Sports Training can be complemented with a regular Yoga practice to increase your performance in other sports, through better flexibility, enhanced concentration and motivation or improved core strength. While yoga asana in itself is a complete form of physical practice, there are many ways how performance in other sports can benefit from a regular yoga routine.
We will touch on just a few examples here and encourage you to talk to your yoga teacher for more detailed information before you start on a yoga-assisted training program. If required, your teacher can help you to develop a personal asana program for you.
Cycling and Yoga:
In cycling, isolated groups of muscles are used in a repetitive fashion. The common cycling posture is forward and inclined with an arched neck and pressure on the arms and wrists. As a result, many cyclists experience tight thighs (quadriceps), tight gluteal muscles and shortened hamstrings along with forward rotated shoulders and a tight neck and back. Hero pose (Virasana) can help lengthen the quadriceps while standing (Padanghustasana) and seated (Pascimattanasana) forward bends aid with a tight back and hamstrings. Downward facing dog is a great overall posture for opening up tight shoulders, upper back and neck muscles as well as lengthening the hamstrings and strengthening supporting muscles such as the leg adductors and core muscles.
Yoga for runners:
Running, whether it be on trails or on bitumen, requires to work against gravity – this is why it is such a great overall workout but it is also because of gravity that many runner-related imbalances occur: While you run, the force of impact on each foot is 3-4 times that of your weight and this impact is translated particularly into those areas of the body which cushion the impact – the ankle, knee and hip joints. The jarring motion of running (i.e. taking the right arm forward together with the left leg, thereby creating a counterforce between the upper and lower body) can also impact the back and particularly the delicate ‘hinges’ of the spine, known as ‘facet joints’, as well as the discs (the cushions of the spine). In order to protect these areas of higher impact, the body will strengthen certain muscles and these muscles may become tight whereas other muscle groups may weaken. Certain yoga postures can help to balance the runner’s body again and aid in recovery and better performance.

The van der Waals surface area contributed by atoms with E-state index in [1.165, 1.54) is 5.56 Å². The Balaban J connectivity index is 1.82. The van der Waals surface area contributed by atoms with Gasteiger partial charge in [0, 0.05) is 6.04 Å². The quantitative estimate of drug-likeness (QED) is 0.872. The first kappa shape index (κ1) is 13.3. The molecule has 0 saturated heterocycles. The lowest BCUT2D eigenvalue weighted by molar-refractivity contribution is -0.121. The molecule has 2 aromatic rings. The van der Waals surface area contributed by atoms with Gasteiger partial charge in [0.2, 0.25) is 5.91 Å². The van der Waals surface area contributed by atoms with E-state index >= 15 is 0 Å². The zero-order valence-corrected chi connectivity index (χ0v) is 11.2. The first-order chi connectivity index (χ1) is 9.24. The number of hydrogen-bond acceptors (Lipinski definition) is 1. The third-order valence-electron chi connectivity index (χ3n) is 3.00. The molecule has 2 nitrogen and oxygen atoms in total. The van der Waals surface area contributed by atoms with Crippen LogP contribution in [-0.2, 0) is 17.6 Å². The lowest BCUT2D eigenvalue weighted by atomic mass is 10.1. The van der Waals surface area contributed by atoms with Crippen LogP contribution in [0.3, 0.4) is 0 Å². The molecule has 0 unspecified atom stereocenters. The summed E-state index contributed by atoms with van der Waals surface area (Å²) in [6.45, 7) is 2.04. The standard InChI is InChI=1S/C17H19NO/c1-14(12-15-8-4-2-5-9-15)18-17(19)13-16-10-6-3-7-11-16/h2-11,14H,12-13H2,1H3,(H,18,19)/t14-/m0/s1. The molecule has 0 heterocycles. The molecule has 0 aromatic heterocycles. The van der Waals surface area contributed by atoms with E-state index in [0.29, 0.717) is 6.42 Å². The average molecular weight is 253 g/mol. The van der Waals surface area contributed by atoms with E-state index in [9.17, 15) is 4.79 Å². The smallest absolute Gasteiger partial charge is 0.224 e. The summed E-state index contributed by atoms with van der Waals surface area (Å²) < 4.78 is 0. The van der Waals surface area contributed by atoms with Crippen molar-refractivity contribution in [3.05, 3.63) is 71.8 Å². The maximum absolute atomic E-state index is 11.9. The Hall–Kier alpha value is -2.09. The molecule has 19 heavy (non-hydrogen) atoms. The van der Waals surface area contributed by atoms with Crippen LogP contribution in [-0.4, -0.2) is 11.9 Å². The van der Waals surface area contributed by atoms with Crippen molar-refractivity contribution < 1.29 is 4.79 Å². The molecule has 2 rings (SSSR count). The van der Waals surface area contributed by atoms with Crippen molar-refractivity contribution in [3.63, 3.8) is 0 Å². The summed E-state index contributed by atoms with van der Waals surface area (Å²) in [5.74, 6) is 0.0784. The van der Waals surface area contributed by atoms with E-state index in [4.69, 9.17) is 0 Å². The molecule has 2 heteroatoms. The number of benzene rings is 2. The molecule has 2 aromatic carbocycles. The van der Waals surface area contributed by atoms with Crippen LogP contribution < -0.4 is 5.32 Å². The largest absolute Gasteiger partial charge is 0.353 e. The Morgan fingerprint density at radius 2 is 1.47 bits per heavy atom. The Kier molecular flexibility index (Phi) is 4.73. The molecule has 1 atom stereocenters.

Supine (lying on your back) twists with either straight or bend legs to opposite sides are a great way to create space in the spine and stretch the gluteal muscles. Add hand-to-big-toe pose (Supta Padangusthasana) to your lying down routine and you also get a great stretch for your hamstrings. Navasana (boat pose) will help to build the deepest stomach (core) muscles, the transverse abdominus, and prone (lying on your belly) backbends such as grasshopper (Shalabasana) or cobra (Bhujangasana) pose will help to develop stabilising back muscles. Legs up the wall (Viparita Karani) is an ideal restorative pose, counteracting the gravity induced effects of running.
Rock-climbing and Yoga:
The greatest commonality between yoga and rock-climbing is the mindfulness or focus required if you want to climb well, with good technique and with as little effort as possible. Climbing, like yoga, requires overall strength (particularly in the core) as well as good flexibility. Depending on your level of climbing and personal inclination, you may never develop climbing-related muscle imbalances. However, if you are drawn to overhanging climbs that require a lot of upper body strength, you may find yourself with overdeveloped and slightly hunched shoulders, which, over time, can cause undue strain on the discs of the lower back due to the exacerbated forward curvature of the spine.
Yoga postures that particular target the muscles of the upper back (trapezius, rhomboids as well as lattisimus dorsi) are Garudasana (eagle pose) as well as cow pose (Gomukhasana). Setu Bandhasana (backbend) will also help to bring back the natural curvature of the lower spine as well relief tension in the upper spine. Finally, meditation and pranayama (breath work) are excellent techniques to still the mind and increase focus.
The above information is only given as a guide and should only be used as such. Only attempt these postures after you have had appropriate guidance from a qualified Yoga Teacher. To assist each individual student there are multiple variations for each asana (posture) to meet your personal level of health and well-being. If you are suffering from any injuries or illness, please consult with a qualified medical practitioner prior to engaging in these activities.